Former Skye and Raasay councillor, Professor Ronald MacDonald has said that a new medical school on Skye rather than Inverness “would truly meet the needs of all the Highland communities”
Last week the Scottish Conservatives announced plans for a medical school in the Highland capital which will form part of the party’s manifesto for the 2021 Scottish Parliament elections and will aim to “address the NHS recruitment crisis” affecting the Highlands and Western Isles.”
Conservative Highlands and Island MSP Donald Cameron said the plans sent “a clear message to people planning a career in the NHS” that the party “take their ambitions seriously and will provide first-class professional development opportunities in the heart of the Highlands.”
Mr Cameron also said the SNP Government had “mismanaged NHS workforce planning…”
Professor MacDonald stepped down from his role as a Highland Councillor in December after two and a half years as a local representative for the islands. He said the decision was made in part so he could spend more time working on the implementation of Sir Lewis Ritchie’s health care recommendations for Skye, Lochalsh and South West Ross.
Mr MacDonald, who is a Research Professor of Macroeconomics and International Finance in the Adam Smith Business School at the University of Glasgow, welcomed plans by the Scottish Conservatives to commit extra resources for a new medical school. However, he told the Free Press that he agreed with the sentiments of SNP MSP Kate Forbes who in response to the proposals said that Inverness “sucks up resources intended for the rest of the Highlands.”
He said: “I share the concerns of Kate Forbes MSP about this new facility being in the city of Inverness. Inverness is one small part of a huge geographic area that includes areas of rurality and extreme rurality, such as north Skye. As part of the Ritchie implementation process, the community in north Skye is involved, along with multi-agency partners, in developing proposals for creating a national centre of excellence for education, training and professional support in rural health and social care.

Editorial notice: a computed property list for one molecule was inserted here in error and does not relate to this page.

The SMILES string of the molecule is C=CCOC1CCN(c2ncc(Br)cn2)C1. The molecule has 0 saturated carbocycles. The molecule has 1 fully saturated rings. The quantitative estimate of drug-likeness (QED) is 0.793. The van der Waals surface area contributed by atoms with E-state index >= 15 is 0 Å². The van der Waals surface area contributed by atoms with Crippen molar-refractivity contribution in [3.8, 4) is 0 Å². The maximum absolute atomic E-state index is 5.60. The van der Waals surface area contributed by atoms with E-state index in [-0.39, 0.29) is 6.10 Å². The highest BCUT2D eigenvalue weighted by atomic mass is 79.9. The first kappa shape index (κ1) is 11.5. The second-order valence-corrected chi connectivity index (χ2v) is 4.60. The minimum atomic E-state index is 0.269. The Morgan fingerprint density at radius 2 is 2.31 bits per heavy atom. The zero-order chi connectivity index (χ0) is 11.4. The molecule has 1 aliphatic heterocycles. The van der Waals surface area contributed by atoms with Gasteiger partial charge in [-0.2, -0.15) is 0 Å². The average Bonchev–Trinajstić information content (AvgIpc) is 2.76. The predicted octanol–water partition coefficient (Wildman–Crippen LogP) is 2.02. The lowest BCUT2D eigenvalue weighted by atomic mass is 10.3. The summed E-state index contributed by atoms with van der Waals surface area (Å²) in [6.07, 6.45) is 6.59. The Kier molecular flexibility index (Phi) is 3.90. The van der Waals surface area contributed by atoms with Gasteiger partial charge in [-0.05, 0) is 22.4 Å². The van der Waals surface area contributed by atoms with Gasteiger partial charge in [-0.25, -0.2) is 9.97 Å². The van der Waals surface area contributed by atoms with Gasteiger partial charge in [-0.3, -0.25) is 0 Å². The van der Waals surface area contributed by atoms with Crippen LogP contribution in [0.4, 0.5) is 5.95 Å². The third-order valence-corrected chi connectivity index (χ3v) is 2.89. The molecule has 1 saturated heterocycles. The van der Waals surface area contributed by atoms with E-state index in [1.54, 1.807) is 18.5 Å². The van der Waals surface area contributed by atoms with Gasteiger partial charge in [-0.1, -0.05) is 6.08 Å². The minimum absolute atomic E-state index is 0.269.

“This pathbreaking work has as at its core the need to actually train clinicians in areas of rurality given that conditions there are very different from those in urban areas. My concern about placing a new medical school in Inverness is that it will simply compound the existing structure of having all of Scotland’s medical schools located in cities, and completely miss the need to have an appropriate structure dovetailed for the needs of the Highland area.
Professor MacDonald went on to add: “There is surely an opportunity here to create a medical school which would truly meet the needs of all of our Highland communities, and I believe the work that has begun on Skye offers insight into how this should be done.
“I would also say that any new Highland-based medical school should not just focus on GP provision but the full range of clinical training from nurses, paramedics and allied health professionals through to rural GPs. Perhaps a devolved model along the original intention of the creators of UHI (University of the Highlands and Islands) would be the way to go in this regard.”
Article by Adam Gordon